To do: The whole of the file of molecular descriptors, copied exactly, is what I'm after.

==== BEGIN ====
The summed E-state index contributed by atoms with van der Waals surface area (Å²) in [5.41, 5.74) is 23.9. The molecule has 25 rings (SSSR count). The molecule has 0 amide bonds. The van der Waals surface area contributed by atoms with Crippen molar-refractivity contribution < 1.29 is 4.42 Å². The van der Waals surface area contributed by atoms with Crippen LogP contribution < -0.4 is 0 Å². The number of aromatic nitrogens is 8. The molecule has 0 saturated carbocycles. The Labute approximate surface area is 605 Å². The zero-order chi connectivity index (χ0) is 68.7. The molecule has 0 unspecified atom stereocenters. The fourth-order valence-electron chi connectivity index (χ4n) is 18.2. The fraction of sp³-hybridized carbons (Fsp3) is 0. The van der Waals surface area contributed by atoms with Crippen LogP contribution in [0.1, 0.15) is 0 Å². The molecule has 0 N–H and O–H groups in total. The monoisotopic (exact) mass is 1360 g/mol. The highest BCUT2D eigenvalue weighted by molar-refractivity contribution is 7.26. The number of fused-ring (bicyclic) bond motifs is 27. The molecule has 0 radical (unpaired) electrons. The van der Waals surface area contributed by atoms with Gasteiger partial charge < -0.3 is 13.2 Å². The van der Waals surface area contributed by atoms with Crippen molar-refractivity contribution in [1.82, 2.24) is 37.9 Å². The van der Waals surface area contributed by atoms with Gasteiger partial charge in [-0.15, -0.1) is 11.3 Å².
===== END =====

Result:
The summed E-state index contributed by atoms with van der Waals surface area (Å²) in [5.41, 5.74) is 23.9. The molecule has 25 rings (SSSR count). The molecule has 0 amide bonds. The van der Waals surface area contributed by atoms with Crippen molar-refractivity contribution < 1.29 is 4.42 Å². The van der Waals surface area contributed by atoms with Crippen LogP contribution < -0.4 is 0 Å². The number of aromatic nitrogens is 8. The molecule has 0 saturated carbocycles. The Labute approximate surface area is 605 Å². The zero-order chi connectivity index (χ0) is 68.7. The molecule has 0 unspecified atom stereocenters. The fourth-order valence-electron chi connectivity index (χ4n) is 18.2. The fraction of sp³-hybridized carbons (Fsp3) is 0. The van der Waals surface area contributed by atoms with Crippen LogP contribution in [0.1, 0.15) is 0 Å². The molecule has 0 N–H and O–H groups in total. The monoisotopic (exact) mass is 1360 g/mol. The highest BCUT2D eigenvalue weighted by molar-refractivity contribution is 7.26. The number of fused-ring (bicyclic) bond motifs is 27. The molecule has 0 radical (unpaired) electrons. The van der Waals surface area contributed by atoms with Gasteiger partial charge < -0.3 is 13.2 Å². The van der Waals surface area contributed by atoms with Crippen molar-refractivity contribution in [1.82, 2.24) is 37.9 Å². The van der Waals surface area contributed by atoms with Gasteiger partial charge in [-0.15, -0.1) is 11.3 Å².